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Baker's Dozen

The Count Of 13: Ramsey Campbell's Weird Selection
Sean Kitching , May 6th, 2020 09:26

In a Baker's Dozen diversion, writer Ramsey Campbell guides Sean Kitching through 13 favourite pieces of weird culture, from film to opera and literature, via David Lynch, Arthur Machen and more


Kazuo Ishiguro - The Unconsoled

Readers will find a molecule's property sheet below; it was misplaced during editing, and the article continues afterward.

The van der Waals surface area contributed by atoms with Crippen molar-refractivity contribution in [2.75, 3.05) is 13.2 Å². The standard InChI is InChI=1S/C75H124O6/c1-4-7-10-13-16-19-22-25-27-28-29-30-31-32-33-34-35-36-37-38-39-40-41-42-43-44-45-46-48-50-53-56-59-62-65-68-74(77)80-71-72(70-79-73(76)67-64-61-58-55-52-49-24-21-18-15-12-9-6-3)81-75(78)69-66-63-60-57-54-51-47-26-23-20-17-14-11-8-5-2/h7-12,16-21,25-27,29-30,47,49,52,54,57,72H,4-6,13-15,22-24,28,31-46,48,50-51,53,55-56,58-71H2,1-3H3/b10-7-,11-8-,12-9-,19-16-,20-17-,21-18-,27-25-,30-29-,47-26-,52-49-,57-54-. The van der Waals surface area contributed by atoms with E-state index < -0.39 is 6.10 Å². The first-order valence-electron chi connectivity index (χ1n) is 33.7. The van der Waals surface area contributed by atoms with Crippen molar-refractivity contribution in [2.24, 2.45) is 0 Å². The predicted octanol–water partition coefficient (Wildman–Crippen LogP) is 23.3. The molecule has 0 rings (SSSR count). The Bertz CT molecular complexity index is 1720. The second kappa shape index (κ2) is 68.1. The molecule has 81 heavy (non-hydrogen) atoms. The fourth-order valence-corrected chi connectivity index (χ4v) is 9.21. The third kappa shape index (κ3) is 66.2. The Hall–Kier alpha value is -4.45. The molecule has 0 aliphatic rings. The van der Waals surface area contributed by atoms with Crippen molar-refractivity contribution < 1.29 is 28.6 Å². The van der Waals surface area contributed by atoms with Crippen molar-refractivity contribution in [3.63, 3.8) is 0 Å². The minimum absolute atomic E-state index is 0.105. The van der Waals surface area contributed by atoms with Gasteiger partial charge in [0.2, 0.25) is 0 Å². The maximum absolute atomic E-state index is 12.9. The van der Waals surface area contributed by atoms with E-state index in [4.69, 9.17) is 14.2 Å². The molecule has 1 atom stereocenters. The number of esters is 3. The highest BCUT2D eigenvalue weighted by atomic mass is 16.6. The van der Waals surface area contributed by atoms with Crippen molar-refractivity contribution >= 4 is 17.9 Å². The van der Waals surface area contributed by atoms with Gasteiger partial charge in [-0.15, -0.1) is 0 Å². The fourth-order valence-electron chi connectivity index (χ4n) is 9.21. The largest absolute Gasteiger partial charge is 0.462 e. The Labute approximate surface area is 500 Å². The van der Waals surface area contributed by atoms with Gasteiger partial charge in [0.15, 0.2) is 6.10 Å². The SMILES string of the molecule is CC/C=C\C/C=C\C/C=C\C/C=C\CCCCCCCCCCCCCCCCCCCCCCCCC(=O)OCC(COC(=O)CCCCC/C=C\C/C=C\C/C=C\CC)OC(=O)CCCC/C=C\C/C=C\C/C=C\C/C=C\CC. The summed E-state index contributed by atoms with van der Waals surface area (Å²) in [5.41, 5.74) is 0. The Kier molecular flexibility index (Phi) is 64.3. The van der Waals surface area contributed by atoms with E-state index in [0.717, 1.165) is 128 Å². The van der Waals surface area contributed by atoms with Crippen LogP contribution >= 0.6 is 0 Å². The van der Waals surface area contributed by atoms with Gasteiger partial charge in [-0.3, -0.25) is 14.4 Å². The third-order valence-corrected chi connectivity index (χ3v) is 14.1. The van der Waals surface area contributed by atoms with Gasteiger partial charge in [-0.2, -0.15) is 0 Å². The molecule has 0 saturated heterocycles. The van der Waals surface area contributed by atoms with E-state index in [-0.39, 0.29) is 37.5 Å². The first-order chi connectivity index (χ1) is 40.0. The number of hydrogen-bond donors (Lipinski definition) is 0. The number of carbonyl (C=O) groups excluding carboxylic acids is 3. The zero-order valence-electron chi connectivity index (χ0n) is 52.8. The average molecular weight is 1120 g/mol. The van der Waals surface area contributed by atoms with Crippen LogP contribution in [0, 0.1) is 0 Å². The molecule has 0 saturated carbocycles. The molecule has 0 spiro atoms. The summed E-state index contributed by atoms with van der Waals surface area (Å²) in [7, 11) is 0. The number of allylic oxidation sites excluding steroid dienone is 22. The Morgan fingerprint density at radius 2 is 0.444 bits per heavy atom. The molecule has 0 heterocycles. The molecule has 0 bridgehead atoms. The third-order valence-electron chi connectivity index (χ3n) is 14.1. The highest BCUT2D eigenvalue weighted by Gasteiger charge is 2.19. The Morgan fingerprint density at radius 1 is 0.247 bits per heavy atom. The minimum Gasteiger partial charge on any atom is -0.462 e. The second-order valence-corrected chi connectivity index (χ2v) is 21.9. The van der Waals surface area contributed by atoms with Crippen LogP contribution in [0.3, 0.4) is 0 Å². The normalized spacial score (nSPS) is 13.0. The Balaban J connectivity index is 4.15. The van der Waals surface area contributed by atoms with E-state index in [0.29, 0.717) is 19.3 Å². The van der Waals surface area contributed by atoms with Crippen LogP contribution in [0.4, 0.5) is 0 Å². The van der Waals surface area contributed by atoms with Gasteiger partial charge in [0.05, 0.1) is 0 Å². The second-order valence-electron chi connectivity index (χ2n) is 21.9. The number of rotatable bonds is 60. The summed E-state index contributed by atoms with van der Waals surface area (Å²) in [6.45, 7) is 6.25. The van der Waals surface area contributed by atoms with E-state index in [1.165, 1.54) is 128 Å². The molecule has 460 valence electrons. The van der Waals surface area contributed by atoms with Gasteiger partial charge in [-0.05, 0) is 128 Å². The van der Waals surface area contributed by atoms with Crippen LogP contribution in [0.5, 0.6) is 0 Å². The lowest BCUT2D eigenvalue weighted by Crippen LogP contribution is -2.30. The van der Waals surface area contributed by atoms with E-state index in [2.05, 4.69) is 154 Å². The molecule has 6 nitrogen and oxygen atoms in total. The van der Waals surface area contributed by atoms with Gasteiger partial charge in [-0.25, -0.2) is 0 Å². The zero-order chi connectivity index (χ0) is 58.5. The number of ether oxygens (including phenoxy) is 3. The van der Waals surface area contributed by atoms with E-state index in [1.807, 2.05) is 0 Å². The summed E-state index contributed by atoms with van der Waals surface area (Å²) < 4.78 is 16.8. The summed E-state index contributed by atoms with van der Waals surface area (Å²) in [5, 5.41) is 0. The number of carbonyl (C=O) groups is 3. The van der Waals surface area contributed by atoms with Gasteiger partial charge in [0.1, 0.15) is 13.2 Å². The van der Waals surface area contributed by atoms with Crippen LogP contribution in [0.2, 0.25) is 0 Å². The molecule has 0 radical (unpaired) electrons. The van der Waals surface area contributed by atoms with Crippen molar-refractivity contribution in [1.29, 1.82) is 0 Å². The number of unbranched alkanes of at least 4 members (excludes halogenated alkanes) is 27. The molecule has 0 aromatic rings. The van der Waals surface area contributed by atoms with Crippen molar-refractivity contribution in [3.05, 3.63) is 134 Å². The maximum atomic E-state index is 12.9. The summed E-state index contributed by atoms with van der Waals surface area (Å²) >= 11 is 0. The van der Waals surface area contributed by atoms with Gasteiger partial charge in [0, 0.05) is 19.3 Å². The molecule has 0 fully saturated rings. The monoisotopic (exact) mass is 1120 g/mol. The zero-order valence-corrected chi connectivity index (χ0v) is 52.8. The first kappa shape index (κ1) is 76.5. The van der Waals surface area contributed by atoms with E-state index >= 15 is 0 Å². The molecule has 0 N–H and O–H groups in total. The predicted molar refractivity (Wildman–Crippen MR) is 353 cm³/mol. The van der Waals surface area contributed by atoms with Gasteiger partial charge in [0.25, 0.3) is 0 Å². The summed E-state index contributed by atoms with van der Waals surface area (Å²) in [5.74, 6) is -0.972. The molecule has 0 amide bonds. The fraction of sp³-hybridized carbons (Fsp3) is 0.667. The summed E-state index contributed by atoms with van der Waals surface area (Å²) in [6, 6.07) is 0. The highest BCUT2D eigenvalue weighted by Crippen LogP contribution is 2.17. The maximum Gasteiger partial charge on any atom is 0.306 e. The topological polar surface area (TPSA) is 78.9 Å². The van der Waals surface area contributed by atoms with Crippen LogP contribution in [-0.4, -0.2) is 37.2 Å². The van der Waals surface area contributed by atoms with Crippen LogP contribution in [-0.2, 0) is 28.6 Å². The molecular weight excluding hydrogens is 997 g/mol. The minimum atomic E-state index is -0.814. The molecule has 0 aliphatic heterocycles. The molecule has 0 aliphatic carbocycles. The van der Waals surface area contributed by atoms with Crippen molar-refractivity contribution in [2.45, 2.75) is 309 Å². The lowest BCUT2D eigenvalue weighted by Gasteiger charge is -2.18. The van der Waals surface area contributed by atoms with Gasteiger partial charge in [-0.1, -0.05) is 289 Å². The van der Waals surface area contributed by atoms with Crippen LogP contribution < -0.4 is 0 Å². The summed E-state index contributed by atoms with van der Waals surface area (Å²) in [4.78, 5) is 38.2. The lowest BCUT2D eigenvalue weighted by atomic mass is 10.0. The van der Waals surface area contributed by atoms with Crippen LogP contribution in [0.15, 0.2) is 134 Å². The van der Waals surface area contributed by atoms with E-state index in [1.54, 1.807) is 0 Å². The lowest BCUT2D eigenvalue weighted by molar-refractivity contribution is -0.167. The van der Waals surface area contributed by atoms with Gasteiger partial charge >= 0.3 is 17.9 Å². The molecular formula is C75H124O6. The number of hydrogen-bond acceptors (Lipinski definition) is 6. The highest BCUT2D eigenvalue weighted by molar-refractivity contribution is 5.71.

I was tempted to cite Never Let Me Go instead, which I think is one of the great horror novels of this century and I don’t think he’s particularly opposed to that notion. However, The Unconsoled is lesser known and to my mind is at least as extraordinary. It’s actually not really very much like any other novel that I’ve read. Our daughter gave it to me as a Christmas present because she felt it was a little bit like a novella of mine called Needing Ghosts. It’s the only thing I’ve ever written which is like dreaming straight onto the page. I think that may have been what she had in mind. The Unconsoled is like a more genial Kafka. It’s a comedy of paranoia, or of insistent unease if you prefer. An orchestral conductor goes to small-town in England where apparently he’s going to try and recapture his reputation and things just go quietly but persistently wrong in every possible direction around him and it has exactly that sort of sense of a dream that you can never quite wake up from. One thing it does remind me of, is Richard Linklater’s film Waking Life, where the central character keeps trying to wake up but can’t. Bit of Buñuel, bit of Kafka, but it’s all Ishiguro as well. Very elegant, deceptively simple style that takes on the most extraordinary experiences. It’s my favourite book of his, although I love many of them.